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. Last Updated: 07/27/2016

Grandparents of Pop

The theme of today's column is: How are the old-timers of pop surviving in 1996? As you'll see, the answer is quite mixed. Sometimes they're doing just fine, other times retirement is overdue.

Lou Reed "Set the Twilight Reeling" (Warner)

Although the album cover has an interesting design that creates a three-dimensional effect, this visual introduction is actually totally misleading, as Reed's new long-play -- his first in five years -- has nothing to do with hi-tech, the Internet or even good old psychedelia.

The album's musical side is stripped down to the absolute basics, and this is perhaps the humblest stuff Lou Reed has recorded since 1973's infamous "Metal Machine Music."

For purists and Velvet Underground fans this may be a welcome move, as most of the album sounds like "I'm Waiting for my Man" revisited. Not being an aficionado of Lou's poetry and bored by the musical contents, I was disappointed -- especially considering his previous effort, the magnificent "Magic and Loss".

Iggy Pop "Naughty Little Doggy" (Virgin)

I really don't know whether to laugh at this album or admire it. Iggy, who's about 50 now, has recorded yet another work of sheer juvenile rock'n'roll machismo, which may be seen as both a statement of his incorruptible youthful spirit or a sign of infantile cretinism.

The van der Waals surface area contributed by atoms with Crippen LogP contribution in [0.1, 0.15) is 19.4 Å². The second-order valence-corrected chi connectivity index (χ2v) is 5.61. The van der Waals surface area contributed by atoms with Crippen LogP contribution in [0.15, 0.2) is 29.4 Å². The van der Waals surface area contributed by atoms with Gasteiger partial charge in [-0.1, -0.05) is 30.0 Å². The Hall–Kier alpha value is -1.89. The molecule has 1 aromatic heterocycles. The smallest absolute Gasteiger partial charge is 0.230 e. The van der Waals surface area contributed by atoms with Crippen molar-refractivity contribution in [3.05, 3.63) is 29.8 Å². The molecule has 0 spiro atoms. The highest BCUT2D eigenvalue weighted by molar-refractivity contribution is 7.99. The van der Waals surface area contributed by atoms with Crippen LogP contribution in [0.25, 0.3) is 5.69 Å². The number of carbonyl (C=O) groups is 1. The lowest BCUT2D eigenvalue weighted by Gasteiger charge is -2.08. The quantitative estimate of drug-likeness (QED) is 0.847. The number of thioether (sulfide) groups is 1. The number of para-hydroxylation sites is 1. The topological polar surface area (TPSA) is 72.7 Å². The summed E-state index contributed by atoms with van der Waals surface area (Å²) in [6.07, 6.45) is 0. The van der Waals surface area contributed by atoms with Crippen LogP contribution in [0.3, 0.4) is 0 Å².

I would prefer to believe in the former as I have always fancied Iggy but, apart from the above-average level of energy and Pop's naughty big voice, the album is nothing special.

Patti Smith "Gone Again" (Arista)

In the 21 years since her stunning debut, "Horses", this is only Patti's fifth album, and her first in nearly a decade. "Gone Again" is dedicated to Fred Sonic Smith, Patti Smith's husband and rock guitarist, who died at the end of last year, and this is the most tragic and one of the most powerful records I've heard recently.

Patti Smith's voice has lost none of its passion and tension, and she remains a major songwriting talent. This is definitely not easy listening, since every track here bleeds with sorrow, but the album is so good you end up feeling lucky that Patti hasn't kept her tragedy to herself and instead made this monumentally emotional and moving record.

Ray Charles "Strong Love Affair" (Qwest)

Ray Charles is undoubtedly one of the greatest living singers, but he hasn't had a really impressive album for years. "Strong Love Affair" may be the one. He's well-balanced between hot and cool, bluesy and funky, adult pop and dance groove.

I personally much prefer the slower, minor-key numbers like "Say No more" and "Separate Ways" but Ray still can rock and swing, and it shows. No revelations, but extremely pleasant listening.

Mark Knopfler "Golden Heart" (Vertigo)

Strangely enough, I've found this solo offering from the Dire Straits vocalist/guitarist more satisfactory than his megaband's megaboring stuff. The songs are shorter, lighter, stylistically more varied and remind me of Eric Clapton when he's in pop mode. Since the album has failed commercially, this may be Knopfler's last attempt to deviate from his main band's format.

Elvis Presley "Elvis '56" (RCA)

Of course this guy isn't still around, but these 1956 recordings, released now to commemorate the 40th anniversary of the immortal "Heartbreak Hotel", are better by far than any of the above reviewed, except for Patti Smith. The album includes never-before released takes from Sun Studios. The material is still cool.